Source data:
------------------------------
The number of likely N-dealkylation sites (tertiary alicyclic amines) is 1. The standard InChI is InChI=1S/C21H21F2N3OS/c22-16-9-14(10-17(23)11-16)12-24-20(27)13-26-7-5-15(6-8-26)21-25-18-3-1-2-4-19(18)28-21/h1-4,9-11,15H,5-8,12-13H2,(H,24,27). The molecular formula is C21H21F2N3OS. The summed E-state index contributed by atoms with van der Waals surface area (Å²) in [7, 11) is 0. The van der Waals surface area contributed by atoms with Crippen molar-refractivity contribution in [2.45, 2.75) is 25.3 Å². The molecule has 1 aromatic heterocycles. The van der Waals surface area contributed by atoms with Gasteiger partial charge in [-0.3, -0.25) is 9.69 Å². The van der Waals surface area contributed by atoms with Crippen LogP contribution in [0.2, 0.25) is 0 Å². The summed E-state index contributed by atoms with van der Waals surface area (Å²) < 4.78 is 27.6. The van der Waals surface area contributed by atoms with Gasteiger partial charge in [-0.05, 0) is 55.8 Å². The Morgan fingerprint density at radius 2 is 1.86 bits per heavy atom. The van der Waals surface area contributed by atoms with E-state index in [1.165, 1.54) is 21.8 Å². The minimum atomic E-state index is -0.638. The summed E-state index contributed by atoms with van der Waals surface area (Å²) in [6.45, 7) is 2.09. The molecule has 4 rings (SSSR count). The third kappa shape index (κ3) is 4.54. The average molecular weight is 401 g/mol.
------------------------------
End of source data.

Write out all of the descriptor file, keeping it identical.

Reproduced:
The number of likely N-dealkylation sites (tertiary alicyclic amines) is 1. The standard InChI is InChI=1S/C21H21F2N3OS/c22-16-9-14(10-17(23)11-16)12-24-20(27)13-26-7-5-15(6-8-26)21-25-18-3-1-2-4-19(18)28-21/h1-4,9-11,15H,5-8,12-13H2,(H,24,27). The molecular formula is C21H21F2N3OS. The summed E-state index contributed by atoms with van der Waals surface area (Å²) in [7, 11) is 0. The van der Waals surface area contributed by atoms with Crippen molar-refractivity contribution in [2.45, 2.75) is 25.3 Å². The molecule has 1 aromatic heterocycles. The van der Waals surface area contributed by atoms with Gasteiger partial charge in [-0.3, -0.25) is 9.69 Å². The van der Waals surface area contributed by atoms with Crippen LogP contribution in [0.2, 0.25) is 0 Å². The summed E-state index contributed by atoms with van der Waals surface area (Å²) < 4.78 is 27.6. The van der Waals surface area contributed by atoms with Gasteiger partial charge in [-0.05, 0) is 55.8 Å². The Morgan fingerprint density at radius 2 is 1.86 bits per heavy atom. The van der Waals surface area contributed by atoms with E-state index in [1.165, 1.54) is 21.8 Å². The minimum atomic E-state index is -0.638. The summed E-state index contributed by atoms with van der Waals surface area (Å²) in [6.45, 7) is 2.09. The molecule has 4 rings (SSSR count). The third kappa shape index (κ3) is 4.54. The average molecular weight is 401 g/mol.